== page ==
New Year prom­ises sea­sons of change for Pa. hunters

The Southern Berks News - - SPORTS - By Tom Ta­tum

As we wade a bit deeper into 2019, it’s time we took a look ahead in an­tic­i­pa­tion of what the new year may bring for those out­doorsy types among us. First and fore­most, Penn­syl­va­nia hunters can ex­pect some sea­sons of change, es­pe­cially when it comes to those sea­sons af­fect­ing deer and bear hunt­ing.

Word is the folks at the Penn­syl­va­nia Game Com­mis­sion (PGC) are giv­ing se­ri­ous con­sid­er­a­tion to mov­ing the tra­di­tional open­ing day of our firearms deer sea­son from the Mon­day fol­low­ing Thanks­giv­ing to Satur­day. Most of us vet­eran deer hunters cut our teeth on the Mon­day opener, a main­stay here in the Key­stone State since 1963 and a day when, not so long ago, most schools and many work­places took the day off to mark the oc­ca­sion. With the ranks of hunters, pri­mar­ily among young­sters, thin­ning ev­ery year, fewer and fewer schools and work­places (es­pe­cially in our cor­ner of the Com­mon­wealth)con­tinue to honor that tra­di­tion.

The the­ory is that mov­ing open­ing day to two days ear­lier on a week­end Satur­day(as op­posed to a week­day work­day/school day)will fa­cil­i­tate hunter re­cruit­ment and re­ten­tion since more would-be hunters will al­ready have the day off. While some nos­tal­gia for keep­ing the tra­di­tional Mon­day open­ing day per­sists among sen­ti­men­tal old gray­beards, the hunter re­cruit­ment/re­ten­tion side of the de­bate seems far more com­pelling. To that end, we might ex­pect the PGC to ad­dress this is­sue at their board meet­ing later this month.

How­ever, rest as­sured that the folks at the PGC will weigh in with mem­bers of the state leg­is­la­ture to sur­vey their thoughts and as­sess their feed­back be­fore at­tempt­ing any switch. The folks at the PGC are not in­clined to step on any leg­isla­tive toes since, af­ter all, any in­crease in hunt­ing li­cense fees to help as­suage the PGC’s on­go­ing bud­get crunch lies in the hands of those some­times capri­cious law­mak­ers.

In the shadow of the po­ten­tial Mon­day-to-Satur­day opener shift lies the specter of Sun­day hunt­ing and the pos­si­bil­ity of mak­ing it le­gal to hunt deer on Sun­day here in Penn’s Woods as it al­ready is in most other states. The case for le­gal­iz­ing Sun­day deer hunt­ing is sim­i­lar to that sup­port­ing a Satur­day opener - hunter re­cruit­ment and re­ten­tion and the ar­gu­ment is get­ting louder and stronger. There’s a grass­roots group called HUSH (Hunters United for Sun­day Hunt­ing) lob­by­ing hard to make it hap­pen. And while there’s sig­nif­i­cant op­po­si­tion to it from the Penn­syl­va­nia Farm Bureau, anti-hunt­ing or­ga­ni­za­tions, and some hunters mired in tra­di­tion who be­lieve that deer de­serve a day of rest too, the PGC fa­vors the idea – again, the re­cruit­ment/re­ten­tion an­gle.

How­ever, the PGC it­self is pow­er­less to le­gal­ize Sun­day hunt­ing and is to­tally at the mercy of the state leg­is­la­ture, the gov­ern­ment body that could be­stow that power to the PGC. To that end, HUSH and oth­ers are work­ing to per­suade leg­is­la­tors to mod­ify Ti­tle 34 which, as writ­ten, pro­hibits most Sun­day hunt­ing with the ex­cep­tion of hunt­ing for crows, foxes, and coy­otes. If the leg­is­la­ture changes the law, any de­ci­sion to ex­pand Sun­day hunt­ing op­por­tu­ni­ties would then be at the dis­cre­tion of the PGC. Given the bu­reau­cratic and po­lit­i­cal ob­sta­cles that need to be sur­mounted, how­ever, it’s a ma­jor long shot that Sun­day deer hunt­ing in Penn­syl­va­nia will be­come a re­al­ity in 2019 (maybe 2020? 2021?).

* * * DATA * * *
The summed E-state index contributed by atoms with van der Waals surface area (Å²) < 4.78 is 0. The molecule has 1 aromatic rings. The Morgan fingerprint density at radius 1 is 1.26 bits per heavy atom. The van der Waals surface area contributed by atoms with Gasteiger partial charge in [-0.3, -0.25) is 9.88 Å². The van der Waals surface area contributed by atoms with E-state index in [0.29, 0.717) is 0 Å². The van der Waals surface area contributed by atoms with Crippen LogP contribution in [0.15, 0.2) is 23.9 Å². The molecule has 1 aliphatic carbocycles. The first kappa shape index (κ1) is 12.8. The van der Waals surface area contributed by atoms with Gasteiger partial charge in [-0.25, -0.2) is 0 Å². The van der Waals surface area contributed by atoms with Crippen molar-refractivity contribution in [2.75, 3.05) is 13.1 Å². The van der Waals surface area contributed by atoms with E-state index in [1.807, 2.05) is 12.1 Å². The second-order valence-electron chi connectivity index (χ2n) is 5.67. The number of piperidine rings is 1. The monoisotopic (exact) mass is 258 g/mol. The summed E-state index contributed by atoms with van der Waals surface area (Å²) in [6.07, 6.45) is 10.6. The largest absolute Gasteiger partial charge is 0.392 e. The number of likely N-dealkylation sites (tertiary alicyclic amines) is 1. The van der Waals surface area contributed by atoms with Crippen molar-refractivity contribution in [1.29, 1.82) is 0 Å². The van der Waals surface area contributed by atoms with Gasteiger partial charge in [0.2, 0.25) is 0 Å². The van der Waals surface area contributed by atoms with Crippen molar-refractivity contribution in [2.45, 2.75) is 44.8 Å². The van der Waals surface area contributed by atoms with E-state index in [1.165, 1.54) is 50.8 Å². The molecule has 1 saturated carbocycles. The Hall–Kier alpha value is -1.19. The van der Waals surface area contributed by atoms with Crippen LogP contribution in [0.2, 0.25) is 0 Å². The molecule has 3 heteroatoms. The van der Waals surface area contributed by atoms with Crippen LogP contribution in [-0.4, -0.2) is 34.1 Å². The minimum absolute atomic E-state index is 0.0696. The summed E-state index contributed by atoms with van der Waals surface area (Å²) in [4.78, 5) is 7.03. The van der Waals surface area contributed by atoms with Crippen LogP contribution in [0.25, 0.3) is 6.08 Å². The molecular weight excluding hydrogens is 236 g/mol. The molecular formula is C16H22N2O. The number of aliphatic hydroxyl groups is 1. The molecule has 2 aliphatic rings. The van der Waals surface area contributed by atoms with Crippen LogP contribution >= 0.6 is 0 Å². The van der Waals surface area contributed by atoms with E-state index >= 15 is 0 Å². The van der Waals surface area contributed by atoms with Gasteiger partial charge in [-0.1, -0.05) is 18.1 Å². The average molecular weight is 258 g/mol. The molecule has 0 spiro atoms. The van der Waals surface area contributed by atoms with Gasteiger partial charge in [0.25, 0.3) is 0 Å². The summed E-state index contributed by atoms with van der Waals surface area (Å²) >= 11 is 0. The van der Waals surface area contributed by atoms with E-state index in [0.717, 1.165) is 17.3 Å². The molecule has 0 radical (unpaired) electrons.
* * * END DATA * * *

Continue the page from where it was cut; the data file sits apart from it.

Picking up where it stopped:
The new year may also bring changes in the state’s bear sea­son. The rea­son: a pop­u­la­tion spike in the num­ber of bru­ins now roam­ing the Com­mon­wealth, cur­rently es­ti­mated at around 20,000 up from the es­ti­mated 15,000 some ten years ago. With greater num­bers of bears comes greater num­bers of prob­lems as their range ex­pands and cre­ates more bears, dam­ages to farm crops, and po­ten­tially dan­ger­ous bear/ hu­man in­ter­ac­tions. A re­cent ex­am­ple of the last oc­curred on Dec. 12 when a sow bear mauled a Ly­coming County wo­man, in­flict­ing se­ri­ous in­juries. The at­tack was ap­par­ently pro­voked by the wo­man’s dog (a Chi­huahua mix some­what iron­i­cally named “Bear”) when it ha­rassed one of the sow’s cubs. Bear(the dog) was also in­jured by the sow and is cur­rently re­cov­er­ing from its in­juries as well. PGC at­tempts to live trap the fugi­tive bear have thus far been un­suc­cess­ful. Mange, an oc­ca­sion­ally deadly skin dis­ease caused by a mi­cro­scopic par­a­sitic mite, Sar­coptes sca­biei, is a grow­ing prob­lem that has be­come more wide­spread among our ex­pand­ing bear pop­u­la­tion.

So, with ris­ing num­bers of prob­lem­atic Penn­syl­va­nia bru­ins stalk­ing bird feed­ers and bee­hives, it should come as no sur­prise that PGC bi­ol­o­gists are look­ing to fur­ther cull and con­tain the bear pop­u­la­tion. The most likely fix is through ex­tend­ing the firearms sea­sons in some Wildlife Man­age­ment Units and in­creas­ing the num­ber of days that bowhunters could har­vest bears. It’s also pos­si­ble that muz­zleloader hunters could get a brief sea­son to hunt bears. Any changes to the state’s bear sea­sons re­mains up to the PGC. Look for some of them to go into ef­fect this year.

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